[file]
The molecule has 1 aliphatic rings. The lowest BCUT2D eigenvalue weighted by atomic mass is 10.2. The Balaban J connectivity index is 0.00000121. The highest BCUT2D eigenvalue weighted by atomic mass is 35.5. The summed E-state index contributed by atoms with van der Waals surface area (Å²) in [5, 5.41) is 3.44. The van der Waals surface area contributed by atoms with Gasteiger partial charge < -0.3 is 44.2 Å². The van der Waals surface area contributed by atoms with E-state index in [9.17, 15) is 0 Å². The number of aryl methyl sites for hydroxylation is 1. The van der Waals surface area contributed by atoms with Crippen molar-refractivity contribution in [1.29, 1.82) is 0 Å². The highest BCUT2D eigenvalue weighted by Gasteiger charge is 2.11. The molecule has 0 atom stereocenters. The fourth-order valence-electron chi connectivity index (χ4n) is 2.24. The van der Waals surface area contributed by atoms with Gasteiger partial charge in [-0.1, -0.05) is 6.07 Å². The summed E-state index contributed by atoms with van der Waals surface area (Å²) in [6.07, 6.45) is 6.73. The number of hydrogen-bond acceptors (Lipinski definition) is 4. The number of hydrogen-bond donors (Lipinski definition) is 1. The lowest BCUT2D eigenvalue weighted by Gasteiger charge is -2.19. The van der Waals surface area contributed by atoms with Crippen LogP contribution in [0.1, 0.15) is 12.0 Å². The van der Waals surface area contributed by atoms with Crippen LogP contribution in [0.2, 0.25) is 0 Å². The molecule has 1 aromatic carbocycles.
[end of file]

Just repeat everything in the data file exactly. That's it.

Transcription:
The molecule has 1 aliphatic rings. The lowest BCUT2D eigenvalue weighted by atomic mass is 10.2. The Balaban J connectivity index is 0.00000121. The highest BCUT2D eigenvalue weighted by atomic mass is 35.5. The summed E-state index contributed by atoms with van der Waals surface area (Å²) in [5, 5.41) is 3.44. The van der Waals surface area contributed by atoms with Gasteiger partial charge < -0.3 is 44.2 Å². The van der Waals surface area contributed by atoms with E-state index in [9.17, 15) is 0 Å². The number of aryl methyl sites for hydroxylation is 1. The van der Waals surface area contributed by atoms with Crippen molar-refractivity contribution in [1.29, 1.82) is 0 Å². The highest BCUT2D eigenvalue weighted by Gasteiger charge is 2.11. The molecule has 0 atom stereocenters. The fourth-order valence-electron chi connectivity index (χ4n) is 2.24. The van der Waals surface area contributed by atoms with Gasteiger partial charge in [-0.1, -0.05) is 6.07 Å². The summed E-state index contributed by atoms with van der Waals surface area (Å²) in [6.07, 6.45) is 6.73. The number of hydrogen-bond acceptors (Lipinski definition) is 4. The number of hydrogen-bond donors (Lipinski definition) is 1. The lowest BCUT2D eigenvalue weighted by Gasteiger charge is -2.19. The van der Waals surface area contributed by atoms with Crippen LogP contribution in [0.1, 0.15) is 12.0 Å². The van der Waals surface area contributed by atoms with Crippen LogP contribution in [0.2, 0.25) is 0 Å². The molecule has 1 aromatic carbocycles.